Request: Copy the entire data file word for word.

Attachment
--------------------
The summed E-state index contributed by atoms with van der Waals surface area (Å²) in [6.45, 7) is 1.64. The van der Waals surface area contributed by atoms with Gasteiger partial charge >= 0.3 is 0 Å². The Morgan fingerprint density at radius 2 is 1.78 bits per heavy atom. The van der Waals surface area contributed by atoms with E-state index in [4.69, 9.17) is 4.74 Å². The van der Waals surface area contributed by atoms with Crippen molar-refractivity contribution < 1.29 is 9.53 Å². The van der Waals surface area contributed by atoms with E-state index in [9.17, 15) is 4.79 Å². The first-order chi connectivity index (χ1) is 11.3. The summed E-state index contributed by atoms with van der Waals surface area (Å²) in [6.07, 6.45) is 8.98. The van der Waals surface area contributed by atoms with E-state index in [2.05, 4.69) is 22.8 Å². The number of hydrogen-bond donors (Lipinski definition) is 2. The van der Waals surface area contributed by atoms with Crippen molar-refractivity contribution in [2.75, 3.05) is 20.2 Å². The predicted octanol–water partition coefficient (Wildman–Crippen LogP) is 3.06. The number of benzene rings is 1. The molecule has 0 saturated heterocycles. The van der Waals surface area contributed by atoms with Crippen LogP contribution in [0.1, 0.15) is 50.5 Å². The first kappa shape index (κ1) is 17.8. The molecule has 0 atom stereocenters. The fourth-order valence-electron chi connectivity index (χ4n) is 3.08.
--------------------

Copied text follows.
The summed E-state index contributed by atoms with van der Waals surface area (Å²) in [6.45, 7) is 1.64. The van der Waals surface area contributed by atoms with Gasteiger partial charge >= 0.3 is 0 Å². The Morgan fingerprint density at radius 2 is 1.78 bits per heavy atom. The van der Waals surface area contributed by atoms with E-state index in [4.69, 9.17) is 4.74 Å². The van der Waals surface area contributed by atoms with Crippen molar-refractivity contribution < 1.29 is 9.53 Å². The van der Waals surface area contributed by atoms with E-state index in [9.17, 15) is 4.79 Å². The first-order chi connectivity index (χ1) is 11.3. The summed E-state index contributed by atoms with van der Waals surface area (Å²) in [6.07, 6.45) is 8.98. The van der Waals surface area contributed by atoms with E-state index in [2.05, 4.69) is 22.8 Å². The number of hydrogen-bond donors (Lipinski definition) is 2. The van der Waals surface area contributed by atoms with Crippen molar-refractivity contribution in [2.75, 3.05) is 20.2 Å². The predicted octanol–water partition coefficient (Wildman–Crippen LogP) is 3.06. The number of benzene rings is 1. The molecule has 0 saturated heterocycles. The van der Waals surface area contributed by atoms with Crippen LogP contribution in [0.1, 0.15) is 50.5 Å². The first kappa shape index (κ1) is 17.8. The molecule has 0 atom stereocenters. The fourth-order valence-electron chi connectivity index (χ4n) is 3.08.